NASA shipper Orbital ATK launches space station supplies

In this photo made from NASA video, the Orbital/ATK Cygnus CRS-9 sits on top of an Antares rocket as it launches from NASA's Wallops Flight Facility, Monday morning, May 21, 2018, in Virginia. (NASA via AP)
In this photo made from NASA video, the Orbital/ATK Cygnus CRS-9 sits on top of an Antares rocket as it launches from NASA's Wallops Flight Facility, Monday morning, May 21, 2018, in Virginia. (NASA via AP)
In this photo made from NASA video, the Orbital/ATK Cygnus CRS-9 sits on top of an Antares rocket as it launches from NASA's Wallops Flight Facility, Monday morning, May 21, 2018, in Virginia. (NASA via AP)
In this photo made from NASA video, the Orbital/ATK Cygnus CRS-9 sits on top of an Antares rocket as it prepares to launch from NASA's Wallops Flight Facility, Monday morning, in Virginia, May 21, 2018. (NASA via AP)
The Orbital ATK Antares rocket, with the Cygnus spacecraft onboard, is seen at launch Pad-0A, at sunrise Sunday, May 20, 2018 at Wallops Flight Facility in Virginia. The Antares will launch with the Cygnus spacecraft filled with 7,400 pounds of cargo for the International Space Station, including science experiments, crew supplies, and vehicle hardware. The mission is Orbital ATK's ninth contracted cargo delivery flight to ISS for NASA. (Aubrey Gemignani/NASA via AP)

CAPE CANAVERAL, Fla. — One of NASA's prime shippers, Orbital ATK, launched a fresh load of supplies to the International Space Station from Virginia on Monday.

The Antares rocket blasted off from Wallops Island before dawn, treating early risers along the East Coast to a cosmic light show, at least where skies were clear. The area of visibility stretched from New England to the Carolinas, and as far inland as Pittsburgh and Charlotte.

The 7,400-pound shipment — a third of it research — should reach the orbiting lab Thursday. A flight controller wished the Cygnus capsule "a smooth trip" on the rest of its journey.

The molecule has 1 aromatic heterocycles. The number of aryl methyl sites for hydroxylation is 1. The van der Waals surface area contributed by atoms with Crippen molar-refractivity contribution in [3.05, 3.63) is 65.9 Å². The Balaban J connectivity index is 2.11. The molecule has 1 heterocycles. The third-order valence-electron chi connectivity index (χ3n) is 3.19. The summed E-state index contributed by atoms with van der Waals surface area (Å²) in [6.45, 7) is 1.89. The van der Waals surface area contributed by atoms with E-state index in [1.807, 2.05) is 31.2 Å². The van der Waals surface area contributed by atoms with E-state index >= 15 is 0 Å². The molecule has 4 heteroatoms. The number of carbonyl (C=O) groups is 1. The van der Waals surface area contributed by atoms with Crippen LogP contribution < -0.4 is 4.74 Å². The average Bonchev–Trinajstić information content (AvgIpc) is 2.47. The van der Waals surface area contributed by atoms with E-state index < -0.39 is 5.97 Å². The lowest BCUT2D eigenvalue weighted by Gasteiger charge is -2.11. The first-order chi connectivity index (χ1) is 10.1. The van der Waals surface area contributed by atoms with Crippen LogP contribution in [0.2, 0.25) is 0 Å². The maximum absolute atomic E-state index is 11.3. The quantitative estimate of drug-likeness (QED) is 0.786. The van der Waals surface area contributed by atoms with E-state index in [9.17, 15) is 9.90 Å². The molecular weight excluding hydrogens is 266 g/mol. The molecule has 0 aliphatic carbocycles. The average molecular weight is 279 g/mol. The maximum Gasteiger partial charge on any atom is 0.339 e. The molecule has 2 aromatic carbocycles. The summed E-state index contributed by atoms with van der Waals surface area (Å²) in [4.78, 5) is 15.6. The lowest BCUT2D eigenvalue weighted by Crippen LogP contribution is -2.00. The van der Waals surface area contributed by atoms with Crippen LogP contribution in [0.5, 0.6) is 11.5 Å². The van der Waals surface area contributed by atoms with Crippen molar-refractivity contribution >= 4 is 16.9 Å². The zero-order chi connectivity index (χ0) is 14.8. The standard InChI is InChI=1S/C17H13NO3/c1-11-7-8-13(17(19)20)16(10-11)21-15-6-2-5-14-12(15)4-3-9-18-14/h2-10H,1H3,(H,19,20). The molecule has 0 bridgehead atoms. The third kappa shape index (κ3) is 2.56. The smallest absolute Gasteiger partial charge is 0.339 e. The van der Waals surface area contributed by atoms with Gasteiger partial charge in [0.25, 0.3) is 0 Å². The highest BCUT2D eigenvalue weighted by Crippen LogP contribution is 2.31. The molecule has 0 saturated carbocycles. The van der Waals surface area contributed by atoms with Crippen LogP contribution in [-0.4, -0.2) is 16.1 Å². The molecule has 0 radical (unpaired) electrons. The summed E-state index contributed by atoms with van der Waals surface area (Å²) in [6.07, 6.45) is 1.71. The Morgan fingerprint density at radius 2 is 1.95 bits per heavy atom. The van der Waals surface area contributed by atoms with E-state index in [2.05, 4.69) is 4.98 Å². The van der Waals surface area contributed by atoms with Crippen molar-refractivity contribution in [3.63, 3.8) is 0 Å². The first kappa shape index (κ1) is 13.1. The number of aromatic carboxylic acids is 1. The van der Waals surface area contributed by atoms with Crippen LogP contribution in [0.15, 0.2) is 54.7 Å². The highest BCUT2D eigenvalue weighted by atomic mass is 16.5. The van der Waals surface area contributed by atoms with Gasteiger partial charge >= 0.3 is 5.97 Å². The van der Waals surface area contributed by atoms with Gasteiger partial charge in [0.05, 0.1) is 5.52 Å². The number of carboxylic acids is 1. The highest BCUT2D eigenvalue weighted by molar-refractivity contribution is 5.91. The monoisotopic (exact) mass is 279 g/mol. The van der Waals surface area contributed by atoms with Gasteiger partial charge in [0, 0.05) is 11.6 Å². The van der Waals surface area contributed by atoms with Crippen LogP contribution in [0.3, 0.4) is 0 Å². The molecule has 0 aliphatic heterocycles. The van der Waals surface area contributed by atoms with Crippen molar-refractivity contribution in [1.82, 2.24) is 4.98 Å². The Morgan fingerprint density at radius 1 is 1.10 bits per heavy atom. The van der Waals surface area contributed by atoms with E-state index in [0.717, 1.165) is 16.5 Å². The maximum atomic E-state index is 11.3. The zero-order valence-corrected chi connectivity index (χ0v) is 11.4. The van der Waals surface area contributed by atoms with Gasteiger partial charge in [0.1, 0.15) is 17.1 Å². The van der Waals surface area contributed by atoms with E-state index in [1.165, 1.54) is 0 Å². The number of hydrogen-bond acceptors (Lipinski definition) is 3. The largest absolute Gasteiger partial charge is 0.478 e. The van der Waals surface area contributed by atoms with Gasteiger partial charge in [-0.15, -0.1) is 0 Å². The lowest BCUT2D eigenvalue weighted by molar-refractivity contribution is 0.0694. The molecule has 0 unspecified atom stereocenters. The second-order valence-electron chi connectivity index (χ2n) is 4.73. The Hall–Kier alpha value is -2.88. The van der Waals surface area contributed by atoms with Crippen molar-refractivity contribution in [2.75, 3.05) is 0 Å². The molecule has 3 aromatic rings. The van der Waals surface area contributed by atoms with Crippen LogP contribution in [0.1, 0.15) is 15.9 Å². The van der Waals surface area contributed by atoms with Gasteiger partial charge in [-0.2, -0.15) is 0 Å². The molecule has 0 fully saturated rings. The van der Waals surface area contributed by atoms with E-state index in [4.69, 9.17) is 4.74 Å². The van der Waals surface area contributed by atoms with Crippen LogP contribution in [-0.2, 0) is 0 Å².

"Very exciting morning. Earth's newest spacecraft launched this morning in a column of fire and roar," NASA's space program manager, Kirk Shireman, said from Houston.

The Cygnus holds a student cement-mixing experiment, as well as an atom-cooling chamber from NASA's Jet Propulsion Laboratory that uses lasers to get temperatures colder than even space itself. There's also equipment for a spacewalk next month, as well as computers and groceries for the six station astronauts.

Named for the swan constellation, the Cygnus is making Orbital ATK's ninth contracted delivery for NASA. SpaceX is NASA's other supplier.

This particular Cygnus is called the S.S. J.R. Thompson in honor of the former NASA and Orbital ATK executive, who died in November. Launch controllers wore dark suits, white shirts and red ties in memory of Thompson, who dressed that way on the job.

The space station is currently home to three Americans, two Russians and one Japanese. Three of them will return to Earth at the beginning of June, followed by the launch of three new crew members from Kazakhstan.

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